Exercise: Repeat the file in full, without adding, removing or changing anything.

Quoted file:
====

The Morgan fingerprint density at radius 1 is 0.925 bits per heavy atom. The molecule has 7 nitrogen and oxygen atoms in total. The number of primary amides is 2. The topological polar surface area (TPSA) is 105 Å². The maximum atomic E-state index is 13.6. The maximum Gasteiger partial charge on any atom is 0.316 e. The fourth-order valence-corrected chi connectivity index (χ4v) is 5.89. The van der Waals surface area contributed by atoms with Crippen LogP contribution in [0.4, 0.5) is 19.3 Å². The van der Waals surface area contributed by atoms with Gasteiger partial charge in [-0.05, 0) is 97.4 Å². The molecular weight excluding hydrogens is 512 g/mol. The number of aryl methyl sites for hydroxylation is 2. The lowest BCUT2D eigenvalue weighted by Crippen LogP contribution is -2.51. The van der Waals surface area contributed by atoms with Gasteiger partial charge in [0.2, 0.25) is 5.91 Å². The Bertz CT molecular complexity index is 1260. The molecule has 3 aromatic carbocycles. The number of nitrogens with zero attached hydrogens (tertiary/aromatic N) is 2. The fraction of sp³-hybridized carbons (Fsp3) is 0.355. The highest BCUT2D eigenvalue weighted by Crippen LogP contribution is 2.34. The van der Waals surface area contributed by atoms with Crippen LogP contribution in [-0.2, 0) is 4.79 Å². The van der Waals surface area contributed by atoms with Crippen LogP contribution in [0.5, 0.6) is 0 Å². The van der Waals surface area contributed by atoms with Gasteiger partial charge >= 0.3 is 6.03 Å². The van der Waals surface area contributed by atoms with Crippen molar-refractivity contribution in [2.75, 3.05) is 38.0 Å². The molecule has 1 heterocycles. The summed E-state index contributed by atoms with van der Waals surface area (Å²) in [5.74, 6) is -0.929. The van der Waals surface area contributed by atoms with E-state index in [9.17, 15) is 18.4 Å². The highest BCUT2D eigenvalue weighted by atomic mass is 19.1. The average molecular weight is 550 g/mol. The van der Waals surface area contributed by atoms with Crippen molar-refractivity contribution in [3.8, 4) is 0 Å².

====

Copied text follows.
The Morgan fingerprint density at radius 1 is 0.925 bits per heavy atom. The molecule has 7 nitrogen and oxygen atoms in total. The number of primary amides is 2. The topological polar surface area (TPSA) is 105 Å². The maximum atomic E-state index is 13.6. The maximum Gasteiger partial charge on any atom is 0.316 e. The fourth-order valence-corrected chi connectivity index (χ4v) is 5.89. The van der Waals surface area contributed by atoms with Crippen LogP contribution in [0.4, 0.5) is 19.3 Å². The van der Waals surface area contributed by atoms with Gasteiger partial charge in [-0.05, 0) is 97.4 Å². The molecular weight excluding hydrogens is 512 g/mol. The number of aryl methyl sites for hydroxylation is 2. The lowest BCUT2D eigenvalue weighted by Crippen LogP contribution is -2.51. The van der Waals surface area contributed by atoms with Gasteiger partial charge in [0.2, 0.25) is 5.91 Å². The Bertz CT molecular complexity index is 1260. The molecule has 3 aromatic carbocycles. The number of nitrogens with zero attached hydrogens (tertiary/aromatic N) is 2. The fraction of sp³-hybridized carbons (Fsp3) is 0.355. The highest BCUT2D eigenvalue weighted by Crippen LogP contribution is 2.34. The van der Waals surface area contributed by atoms with Crippen LogP contribution in [-0.2, 0) is 4.79 Å². The van der Waals surface area contributed by atoms with Crippen LogP contribution in [0.5, 0.6) is 0 Å². The van der Waals surface area contributed by atoms with Gasteiger partial charge >= 0.3 is 6.03 Å². The van der Waals surface area contributed by atoms with Crippen molar-refractivity contribution in [2.75, 3.05) is 38.0 Å². The molecule has 1 heterocycles. The summed E-state index contributed by atoms with van der Waals surface area (Å²) in [5.74, 6) is -0.929. The van der Waals surface area contributed by atoms with E-state index in [9.17, 15) is 18.4 Å². The highest BCUT2D eigenvalue weighted by atomic mass is 19.1. The average molecular weight is 550 g/mol. The van der Waals surface area contributed by atoms with Crippen molar-refractivity contribution in [3.8, 4) is 0 Å².